If you don’t know Ralph Wood‘s work yet, you should. His work centers on the mutual indwelling of faith and imagination, and he’s also written monographs on the theological basis for the writings of Flannery O’Conner, J.R.R. Tolkien, and most recently, G.K. Chesterton. Right now I’m reading through his book on Tolkien, The Gospel according to Tolkien, published by Westminster John Knox in 2003.
Tolkien was, of course, great friends with C.S. Lewis, but their ideas on the how the craft of literature was inflected by the Christian faith were extraordinarily different. Lewis, after his conversion, became an apologist for the faith, and he did not hesitate to enlist his generous literary talents in this endeavor. His justly famous Chronicles of Narnia make inspiring reading, but there are allegorical correspondences that make their evangelistic character plain. It should be said that Lewis himself did not see the books as allegories, calling their Christian character a ‘supposition’ and intending only heuristic correspondences between Aslan and Jesus. Interpreters of Lewis have likewise tried to distinguish between parable and allegory in locating the literary genre of the books. But whether or not the books should expressly be read as allegories, if one does not see Jesus in Aslan, one has missed the point of the books.
In whatever light one sees the Narnia series, however, it is clear that Tolkien was doing something different in Lord of the Rings and The Hobbit. Tolkien confessed that he had a ‘cordial dislike’ of allegory and avoided it in his own writing. The presence of the gospel in his story is thus indirect, as an informing presupposition rather than didactic feature of his writing. Whereas in Narnia, Aslan has a distinctively Christological character, dying as ransom for the Narnians and rising from the grave in victory, all of the central characters of LotR have Christological properties, but none of them are to be read as Christ. The vision of goodness cast by the gospel is everywhere present, but nowhere concentrated in LotR. As Wood writes, ‘Tolkien the Catholic is confident that the sacramental and missional life of the church will convey the Gospel to the world without the assistance of his own work’ (p. 8).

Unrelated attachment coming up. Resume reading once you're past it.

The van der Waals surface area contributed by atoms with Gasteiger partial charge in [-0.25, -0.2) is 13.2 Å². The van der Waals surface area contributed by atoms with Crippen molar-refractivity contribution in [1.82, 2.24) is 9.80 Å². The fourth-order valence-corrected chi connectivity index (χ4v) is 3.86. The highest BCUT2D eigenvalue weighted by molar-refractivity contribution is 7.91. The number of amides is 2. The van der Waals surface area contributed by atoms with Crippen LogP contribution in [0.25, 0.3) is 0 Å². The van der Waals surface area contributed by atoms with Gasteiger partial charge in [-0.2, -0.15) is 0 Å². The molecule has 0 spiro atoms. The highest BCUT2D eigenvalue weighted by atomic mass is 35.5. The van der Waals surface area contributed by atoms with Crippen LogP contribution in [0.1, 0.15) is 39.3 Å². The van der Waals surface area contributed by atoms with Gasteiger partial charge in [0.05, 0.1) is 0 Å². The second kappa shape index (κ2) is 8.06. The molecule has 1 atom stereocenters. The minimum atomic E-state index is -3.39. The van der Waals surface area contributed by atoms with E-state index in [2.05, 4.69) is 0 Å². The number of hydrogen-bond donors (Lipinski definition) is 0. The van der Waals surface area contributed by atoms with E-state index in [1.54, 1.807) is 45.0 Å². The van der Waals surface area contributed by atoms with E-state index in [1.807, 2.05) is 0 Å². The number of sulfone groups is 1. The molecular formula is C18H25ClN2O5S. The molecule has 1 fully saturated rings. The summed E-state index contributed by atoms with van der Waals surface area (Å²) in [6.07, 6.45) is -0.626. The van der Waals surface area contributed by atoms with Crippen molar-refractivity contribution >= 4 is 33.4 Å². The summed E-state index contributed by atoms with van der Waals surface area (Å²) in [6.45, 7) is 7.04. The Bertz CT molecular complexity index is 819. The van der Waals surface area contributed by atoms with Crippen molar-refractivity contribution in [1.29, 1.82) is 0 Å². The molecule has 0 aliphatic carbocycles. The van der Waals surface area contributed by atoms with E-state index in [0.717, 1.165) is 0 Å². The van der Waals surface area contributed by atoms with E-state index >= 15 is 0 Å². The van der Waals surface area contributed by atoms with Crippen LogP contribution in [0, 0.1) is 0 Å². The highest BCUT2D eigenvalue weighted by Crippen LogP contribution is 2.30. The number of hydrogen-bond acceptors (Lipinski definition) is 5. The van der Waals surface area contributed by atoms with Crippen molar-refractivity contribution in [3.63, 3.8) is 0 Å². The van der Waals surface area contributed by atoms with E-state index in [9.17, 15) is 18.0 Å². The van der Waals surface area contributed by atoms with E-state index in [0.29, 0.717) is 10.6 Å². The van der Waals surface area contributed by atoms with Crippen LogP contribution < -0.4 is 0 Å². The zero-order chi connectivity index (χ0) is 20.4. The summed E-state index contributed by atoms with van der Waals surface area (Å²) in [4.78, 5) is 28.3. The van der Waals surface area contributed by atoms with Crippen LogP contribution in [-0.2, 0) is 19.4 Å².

The work was intended to function autonomously as literature, but it was not for that reason construed as being less true than explicitly Christian literature. For Tolkien, the meaning of our createdness was not only that we might worship but also that we might in turn create. He refers to the worlds of his own making as ‘sub-creations’, and these miniature products of imagination, as with God’s creation, bear the imprint of their makers. Tolkien writes this illuminating poem in his ‘The Monsters and the Critics’ and Other Essays:
Man, Sub-Creator, the refracted Light
through whom is splintered from a single White
to many hues, and endlessly combined
in living shapes that move from mind to mind.
Though all the crannies of the world we filled
with Elves and Goblins, though we dared to build
Gods and their houses out of dark and light,
and sowed the seeds of dragons–’twas our right
(used or misused). That right has not decayed:
we make still by the law in which we’re made. (p. 144)
For Tolkien as a Catholic Christian, this meant that his sub-creation would be pregnant with the sacramental vision of the cosmos. The fictive element would express, precisely through its mythic dimensions, the power of Catholic faith, fides quae creditur. As dark and forbidding as the literary world of LoTR can be, there is a hopefulness in it that is never extinguished. Tolkien puts this virtue of hopefulness on the mouth of the elf Haldir in Lothlorien: ‘The world is indeed full of peril, and in it there are many dark places; but still there is much that is fair, and though in all lands love is now mingled with grief, it grows perhaps the greater’ (LotR, 1.363). In my view, Tolkien’s understanding of literature as sub-creation can be seen as an application of the Catholic truth that grace does not destroy but elevates and perfects nature.